Among i3's First Ideas: Untapped Borrowers

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There was a lot of talk about innovation at CUNA's Future Forum, but members of the Filene Research Institute's i3 think tank shared ways that they are actually making innovation happen.

The i3 group, which stands for ideas, innovation and implementation, is made up of credit unions' up-and-coming leaders, typically younger people a level or two down from the CEO. "CEOs are great people, but they're not always the people who get things done, who actually do the doing," said Mark Meyer, director of innovation at Filene. "We went down one level to the underlings who carry out the CEOs' and boards' marching orders."

The 26 chosen for i3 have already begun working on what they call "quick hits." "These are projects that we knew we could move along in four months," explained Denise Gabel, VP-strategic direction at Spokane Teachers CU and a member of i3.

One such quick hit: lifestyle lending. Taking a cue from reality television shows like "Extreme Makeover" and "The Swan," the i3ers realized there was a market for unsecured loans for medical procedures that aren't covered by insurance, such as for cosmetic surgery.

"The average nose job costs about $10,000 to $15,000," noted Jeff York, CEO of CoastHills FCU, who became a member of i3 prior to his promotion to CEO. "But it's not just plastic surgery. Think about the cost of fertility treatments or adoption. That's why we call this lifestyle lending."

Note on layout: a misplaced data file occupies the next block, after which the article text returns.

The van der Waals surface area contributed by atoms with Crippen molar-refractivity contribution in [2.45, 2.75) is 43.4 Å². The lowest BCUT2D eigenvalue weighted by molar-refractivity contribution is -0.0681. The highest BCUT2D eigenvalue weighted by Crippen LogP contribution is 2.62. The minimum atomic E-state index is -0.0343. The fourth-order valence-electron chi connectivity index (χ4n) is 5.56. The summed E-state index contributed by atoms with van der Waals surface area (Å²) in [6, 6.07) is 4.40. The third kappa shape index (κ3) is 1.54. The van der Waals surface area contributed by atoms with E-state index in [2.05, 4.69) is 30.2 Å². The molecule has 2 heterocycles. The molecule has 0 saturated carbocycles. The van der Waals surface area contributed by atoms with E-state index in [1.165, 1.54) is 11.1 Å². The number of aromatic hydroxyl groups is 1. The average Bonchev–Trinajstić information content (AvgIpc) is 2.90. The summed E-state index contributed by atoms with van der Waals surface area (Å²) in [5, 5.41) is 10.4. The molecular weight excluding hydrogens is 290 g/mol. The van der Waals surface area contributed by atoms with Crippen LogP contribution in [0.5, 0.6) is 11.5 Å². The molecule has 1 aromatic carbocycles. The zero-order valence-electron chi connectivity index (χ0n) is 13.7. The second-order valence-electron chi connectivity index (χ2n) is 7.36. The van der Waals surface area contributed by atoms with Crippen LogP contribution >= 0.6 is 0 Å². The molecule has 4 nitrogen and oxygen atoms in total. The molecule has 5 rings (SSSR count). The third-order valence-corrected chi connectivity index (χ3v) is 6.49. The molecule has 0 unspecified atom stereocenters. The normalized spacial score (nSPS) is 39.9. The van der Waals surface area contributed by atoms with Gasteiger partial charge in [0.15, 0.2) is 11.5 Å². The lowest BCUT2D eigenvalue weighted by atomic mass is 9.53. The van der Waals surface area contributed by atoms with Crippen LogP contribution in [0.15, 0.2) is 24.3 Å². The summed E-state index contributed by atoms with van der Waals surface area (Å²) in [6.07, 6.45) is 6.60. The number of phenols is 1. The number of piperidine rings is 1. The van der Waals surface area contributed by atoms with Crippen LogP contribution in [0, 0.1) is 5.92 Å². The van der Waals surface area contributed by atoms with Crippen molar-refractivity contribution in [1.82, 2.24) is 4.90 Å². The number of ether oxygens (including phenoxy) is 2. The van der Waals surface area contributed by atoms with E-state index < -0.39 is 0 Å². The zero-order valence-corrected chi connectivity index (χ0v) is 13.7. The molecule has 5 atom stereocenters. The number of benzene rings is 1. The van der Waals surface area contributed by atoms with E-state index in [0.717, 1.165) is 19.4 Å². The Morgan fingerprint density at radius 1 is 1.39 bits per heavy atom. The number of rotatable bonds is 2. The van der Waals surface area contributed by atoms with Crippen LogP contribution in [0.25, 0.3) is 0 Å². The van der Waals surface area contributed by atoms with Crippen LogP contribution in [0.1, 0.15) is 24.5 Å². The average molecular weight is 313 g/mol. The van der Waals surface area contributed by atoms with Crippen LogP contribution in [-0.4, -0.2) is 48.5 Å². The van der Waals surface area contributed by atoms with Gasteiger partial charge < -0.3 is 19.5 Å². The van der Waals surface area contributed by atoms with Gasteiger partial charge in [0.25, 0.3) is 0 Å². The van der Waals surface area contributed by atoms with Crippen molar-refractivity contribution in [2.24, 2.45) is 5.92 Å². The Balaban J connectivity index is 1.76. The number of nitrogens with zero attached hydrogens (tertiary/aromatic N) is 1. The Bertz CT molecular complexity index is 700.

The i3 team worked with Toledo Area Community CU to develop a program offering loans for these types of needs, York related.

Intergenerational lending was another quick hit i3 investigated, working with Government Employees CU of El Paso and its credit card vendor TNB. "Credit unions do a good job of lending to people, but what about lending to families," asked Pete Paulson, EVP of Corporate American Family CU.

Paulson played some of GECU's radio and television advertising, showing how the credit union marketed its Family MasterCard with a tagline of "unconditional love deserves credit."

But intergenerational lending can go beyond credit cards. "Let's look at a parent's credit rating when we're making an auto loan to the son or daughter," he suggested. "Or what about homeownership. We can make it easier for families to gift money to their adult children when they need that first downpayment. We can make a home equity loan to mom nd dad so they can give those funds to the child and the child uses it for the downpayment. Now you've got two loans instead of just one."

Filene is looking to add another 10 people to i3 this year, and interested parties can get more information-and the i3 application-at the Filene website at www.filene.org. "If you're willing to try some of these things, that's another way to get involved," Meyer added.

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